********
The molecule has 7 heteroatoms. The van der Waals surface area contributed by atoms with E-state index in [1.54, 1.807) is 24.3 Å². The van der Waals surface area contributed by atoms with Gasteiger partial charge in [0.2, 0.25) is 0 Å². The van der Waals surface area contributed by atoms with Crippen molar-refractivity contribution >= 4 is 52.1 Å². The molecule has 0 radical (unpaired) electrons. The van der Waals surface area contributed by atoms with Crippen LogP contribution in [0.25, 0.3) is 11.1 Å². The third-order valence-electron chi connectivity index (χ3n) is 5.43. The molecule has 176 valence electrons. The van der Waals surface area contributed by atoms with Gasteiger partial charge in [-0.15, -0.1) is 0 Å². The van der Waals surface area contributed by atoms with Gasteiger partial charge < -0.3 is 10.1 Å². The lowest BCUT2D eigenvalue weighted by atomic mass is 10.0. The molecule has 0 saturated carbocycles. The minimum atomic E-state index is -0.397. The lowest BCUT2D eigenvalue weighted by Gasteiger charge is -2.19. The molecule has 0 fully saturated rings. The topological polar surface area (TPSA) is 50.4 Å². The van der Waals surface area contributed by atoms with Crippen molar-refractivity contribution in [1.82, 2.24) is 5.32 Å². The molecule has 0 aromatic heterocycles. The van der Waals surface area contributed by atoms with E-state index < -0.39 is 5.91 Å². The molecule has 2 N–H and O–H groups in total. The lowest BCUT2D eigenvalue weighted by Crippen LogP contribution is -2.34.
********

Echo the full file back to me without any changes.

The molecule has 7 heteroatoms. The van der Waals surface area contributed by atoms with E-state index in [1.54, 1.807) is 24.3 Å². The van der Waals surface area contributed by atoms with Gasteiger partial charge in [0.2, 0.25) is 0 Å². The van der Waals surface area contributed by atoms with Crippen molar-refractivity contribution >= 4 is 52.1 Å². The molecule has 0 radical (unpaired) electrons. The van der Waals surface area contributed by atoms with Crippen LogP contribution in [0.25, 0.3) is 11.1 Å². The third-order valence-electron chi connectivity index (χ3n) is 5.43. The molecule has 176 valence electrons. The van der Waals surface area contributed by atoms with Gasteiger partial charge in [-0.15, -0.1) is 0 Å². The van der Waals surface area contributed by atoms with Gasteiger partial charge < -0.3 is 10.1 Å². The lowest BCUT2D eigenvalue weighted by atomic mass is 10.0. The molecule has 0 saturated carbocycles. The minimum atomic E-state index is -0.397. The lowest BCUT2D eigenvalue weighted by Gasteiger charge is -2.19. The molecule has 0 fully saturated rings. The topological polar surface area (TPSA) is 50.4 Å². The van der Waals surface area contributed by atoms with Crippen molar-refractivity contribution in [1.82, 2.24) is 5.32 Å². The molecule has 0 aromatic heterocycles. The van der Waals surface area contributed by atoms with E-state index < -0.39 is 5.91 Å². The molecule has 2 N–H and O–H groups in total. The lowest BCUT2D eigenvalue weighted by Crippen LogP contribution is -2.34.